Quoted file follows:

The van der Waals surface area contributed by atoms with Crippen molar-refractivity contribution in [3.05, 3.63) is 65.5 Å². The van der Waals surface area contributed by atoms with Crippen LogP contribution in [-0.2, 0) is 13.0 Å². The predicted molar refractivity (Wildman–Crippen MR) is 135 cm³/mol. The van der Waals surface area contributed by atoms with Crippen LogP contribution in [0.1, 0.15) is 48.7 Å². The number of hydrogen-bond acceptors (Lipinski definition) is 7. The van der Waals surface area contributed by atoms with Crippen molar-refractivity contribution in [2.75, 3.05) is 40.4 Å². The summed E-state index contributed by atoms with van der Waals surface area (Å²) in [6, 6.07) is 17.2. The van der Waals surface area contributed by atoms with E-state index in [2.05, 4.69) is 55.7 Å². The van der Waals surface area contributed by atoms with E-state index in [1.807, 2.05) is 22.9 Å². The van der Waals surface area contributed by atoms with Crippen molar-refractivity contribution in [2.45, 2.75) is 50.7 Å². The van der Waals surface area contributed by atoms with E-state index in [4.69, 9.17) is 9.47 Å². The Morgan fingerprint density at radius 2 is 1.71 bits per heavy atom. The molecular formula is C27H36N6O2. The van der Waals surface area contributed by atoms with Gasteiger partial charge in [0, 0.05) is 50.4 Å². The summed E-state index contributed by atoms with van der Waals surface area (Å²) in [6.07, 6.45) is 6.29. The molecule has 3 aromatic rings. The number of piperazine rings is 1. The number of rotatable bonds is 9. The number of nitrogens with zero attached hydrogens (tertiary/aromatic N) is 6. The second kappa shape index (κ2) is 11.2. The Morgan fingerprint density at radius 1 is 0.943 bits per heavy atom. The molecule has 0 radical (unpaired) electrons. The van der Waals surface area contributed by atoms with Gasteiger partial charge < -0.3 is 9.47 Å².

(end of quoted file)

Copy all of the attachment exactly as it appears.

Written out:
The van der Waals surface area contributed by atoms with Crippen molar-refractivity contribution in [3.05, 3.63) is 65.5 Å². The van der Waals surface area contributed by atoms with Crippen LogP contribution in [-0.2, 0) is 13.0 Å². The predicted molar refractivity (Wildman–Crippen MR) is 135 cm³/mol. The van der Waals surface area contributed by atoms with Crippen LogP contribution in [0.1, 0.15) is 48.7 Å². The number of hydrogen-bond acceptors (Lipinski definition) is 7. The van der Waals surface area contributed by atoms with Crippen molar-refractivity contribution in [2.75, 3.05) is 40.4 Å². The summed E-state index contributed by atoms with van der Waals surface area (Å²) in [6, 6.07) is 17.2. The van der Waals surface area contributed by atoms with E-state index in [2.05, 4.69) is 55.7 Å². The van der Waals surface area contributed by atoms with E-state index in [1.807, 2.05) is 22.9 Å². The van der Waals surface area contributed by atoms with Crippen molar-refractivity contribution in [2.45, 2.75) is 50.7 Å². The van der Waals surface area contributed by atoms with E-state index in [4.69, 9.17) is 9.47 Å². The Morgan fingerprint density at radius 2 is 1.71 bits per heavy atom. The molecular formula is C27H36N6O2. The van der Waals surface area contributed by atoms with Gasteiger partial charge in [0, 0.05) is 50.4 Å². The summed E-state index contributed by atoms with van der Waals surface area (Å²) in [6.07, 6.45) is 6.29. The molecule has 3 aromatic rings. The number of piperazine rings is 1. The number of rotatable bonds is 9. The number of nitrogens with zero attached hydrogens (tertiary/aromatic N) is 6. The second kappa shape index (κ2) is 11.2. The Morgan fingerprint density at radius 1 is 0.943 bits per heavy atom. The molecule has 0 radical (unpaired) electrons. The van der Waals surface area contributed by atoms with Gasteiger partial charge < -0.3 is 9.47 Å².